While few would deny the potential of evidence-based order sets and computerized provider order entry to improve performance, the challenges presented by these complex technological rollouts are many. Chief information officers and chief medical information officers must secure tremendous collaboration to manage the hundreds of facets characteristic of these projects — all requiring a huge draw on time and resources. Many health care organizations have learned the hard way that even if just one facet goes awry, a project can stutter or fail, leaving an entire investment in the IT graveyard.

Like many large integrated health networks, Methodist Health System faced looming meaningful use deadlines requiring it to develop a sound strategy that would convince many physicians to use CPOE. The strategy not only needed to achieve rapid results, but also promote standardization of evidenced-based clinical practices. Doing so would position the health system for the performance-based, risk-bearing approach to health care.

When Failure Is Not an Option

The four-hospital system serving the greater Dallas and North Texas region had experienced a previous unsuccessful CPOE deployment, so earning physician buy-in and support would be a challenge. Because failure was not an option, the health system turned to the Failure Modes and Effects Analysis, or FMEA, framework to support long-term success of the greater CPOE initiative.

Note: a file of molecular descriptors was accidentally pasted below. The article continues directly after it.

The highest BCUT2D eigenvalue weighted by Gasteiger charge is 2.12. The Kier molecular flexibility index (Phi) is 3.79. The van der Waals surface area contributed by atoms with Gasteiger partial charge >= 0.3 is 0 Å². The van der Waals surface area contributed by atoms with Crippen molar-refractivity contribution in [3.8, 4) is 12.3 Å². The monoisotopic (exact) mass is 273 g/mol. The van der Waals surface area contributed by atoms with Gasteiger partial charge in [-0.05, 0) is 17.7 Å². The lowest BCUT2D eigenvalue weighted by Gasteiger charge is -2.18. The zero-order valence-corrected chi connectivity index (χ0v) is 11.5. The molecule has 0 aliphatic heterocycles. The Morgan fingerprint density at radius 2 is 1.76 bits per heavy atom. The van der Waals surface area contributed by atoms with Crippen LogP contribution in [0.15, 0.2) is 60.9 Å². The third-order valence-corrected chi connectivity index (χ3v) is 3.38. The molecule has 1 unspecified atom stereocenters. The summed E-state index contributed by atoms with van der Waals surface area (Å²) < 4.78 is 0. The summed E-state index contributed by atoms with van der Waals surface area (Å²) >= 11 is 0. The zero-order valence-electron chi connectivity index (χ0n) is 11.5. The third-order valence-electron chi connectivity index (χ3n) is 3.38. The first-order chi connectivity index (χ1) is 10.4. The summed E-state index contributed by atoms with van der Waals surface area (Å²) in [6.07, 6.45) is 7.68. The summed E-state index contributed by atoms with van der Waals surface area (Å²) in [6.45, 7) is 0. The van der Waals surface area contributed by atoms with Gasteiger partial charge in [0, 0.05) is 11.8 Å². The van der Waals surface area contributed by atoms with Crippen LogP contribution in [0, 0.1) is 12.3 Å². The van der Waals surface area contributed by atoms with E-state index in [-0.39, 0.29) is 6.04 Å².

The FMEA method is certainly not new to health care. In fact, governing bodies like the Joint Commission require proactive, process improvement strategies such as FMEA as a best practice for performance improvement.

Used to design or redesign a high-fidelity process, FMEA is a natural choice for minimizing the chance of failure in a CPOE rollout. It provides a qualitative analysis of potential failure modes based on experience — whether they come from a previous failed deployment or industry knowledge.

Methodist determined that its new efforts would require an in-depth analysis of physician workflows and a streamlined rollout that incorporated physician concerns about new point-of-care processes. Also, Methodist started with an understanding of why physicians went to medical school to begin with — they care about patients. It focused on patient safety and clinical objectives rather than the looming regulatory requirements.

The FMEA analysis helped Methodist to identify several possible obstacles to physician engagement, which the IT department needed to address up front:

  • Order sets needed to be credible to front-line physicians and able to improve patient care.
  • Physician time could not be wasted in the development process.
  • An order set steering committee could drive antagonism rather than collaboration.
  • A workflow analysis of paper-based, order set usage would be critical.
  • Most order set content cannot be standardized based on evidence.